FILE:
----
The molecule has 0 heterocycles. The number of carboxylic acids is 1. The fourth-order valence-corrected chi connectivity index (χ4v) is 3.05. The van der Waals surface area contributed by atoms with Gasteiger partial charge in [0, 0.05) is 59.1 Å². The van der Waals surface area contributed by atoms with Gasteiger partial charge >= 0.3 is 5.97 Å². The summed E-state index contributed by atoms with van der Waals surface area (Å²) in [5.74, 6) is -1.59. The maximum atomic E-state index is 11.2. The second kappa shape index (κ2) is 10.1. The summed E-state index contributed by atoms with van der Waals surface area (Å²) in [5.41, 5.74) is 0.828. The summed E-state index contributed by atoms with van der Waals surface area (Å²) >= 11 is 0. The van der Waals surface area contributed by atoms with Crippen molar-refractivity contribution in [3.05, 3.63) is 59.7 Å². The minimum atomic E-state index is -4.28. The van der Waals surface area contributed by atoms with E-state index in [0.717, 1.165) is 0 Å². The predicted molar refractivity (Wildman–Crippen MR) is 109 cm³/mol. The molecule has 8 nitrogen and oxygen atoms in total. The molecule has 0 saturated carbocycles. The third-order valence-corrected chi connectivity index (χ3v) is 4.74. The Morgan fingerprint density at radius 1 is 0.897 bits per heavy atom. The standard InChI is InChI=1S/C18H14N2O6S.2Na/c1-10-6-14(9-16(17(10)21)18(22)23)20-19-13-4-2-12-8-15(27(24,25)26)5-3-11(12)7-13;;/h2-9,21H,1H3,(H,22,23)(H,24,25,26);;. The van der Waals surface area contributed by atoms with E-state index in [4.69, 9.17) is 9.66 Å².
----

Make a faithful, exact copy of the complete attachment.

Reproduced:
The molecule has 0 heterocycles. The number of carboxylic acids is 1. The fourth-order valence-corrected chi connectivity index (χ4v) is 3.05. The van der Waals surface area contributed by atoms with Gasteiger partial charge in [0, 0.05) is 59.1 Å². The van der Waals surface area contributed by atoms with Gasteiger partial charge >= 0.3 is 5.97 Å². The summed E-state index contributed by atoms with van der Waals surface area (Å²) in [5.74, 6) is -1.59. The maximum atomic E-state index is 11.2. The second kappa shape index (κ2) is 10.1. The summed E-state index contributed by atoms with van der Waals surface area (Å²) in [5.41, 5.74) is 0.828. The summed E-state index contributed by atoms with van der Waals surface area (Å²) >= 11 is 0. The van der Waals surface area contributed by atoms with Crippen molar-refractivity contribution in [3.05, 3.63) is 59.7 Å². The minimum atomic E-state index is -4.28. The van der Waals surface area contributed by atoms with E-state index in [0.717, 1.165) is 0 Å². The predicted molar refractivity (Wildman–Crippen MR) is 109 cm³/mol. The molecule has 8 nitrogen and oxygen atoms in total. The molecule has 0 saturated carbocycles. The third-order valence-corrected chi connectivity index (χ3v) is 4.74. The Morgan fingerprint density at radius 1 is 0.897 bits per heavy atom. The standard InChI is InChI=1S/C18H14N2O6S.2Na/c1-10-6-14(9-16(17(10)21)18(22)23)20-19-13-4-2-12-8-15(27(24,25)26)5-3-11(12)7-13;;/h2-9,21H,1H3,(H,22,23)(H,24,25,26);;. The van der Waals surface area contributed by atoms with E-state index in [4.69, 9.17) is 9.66 Å².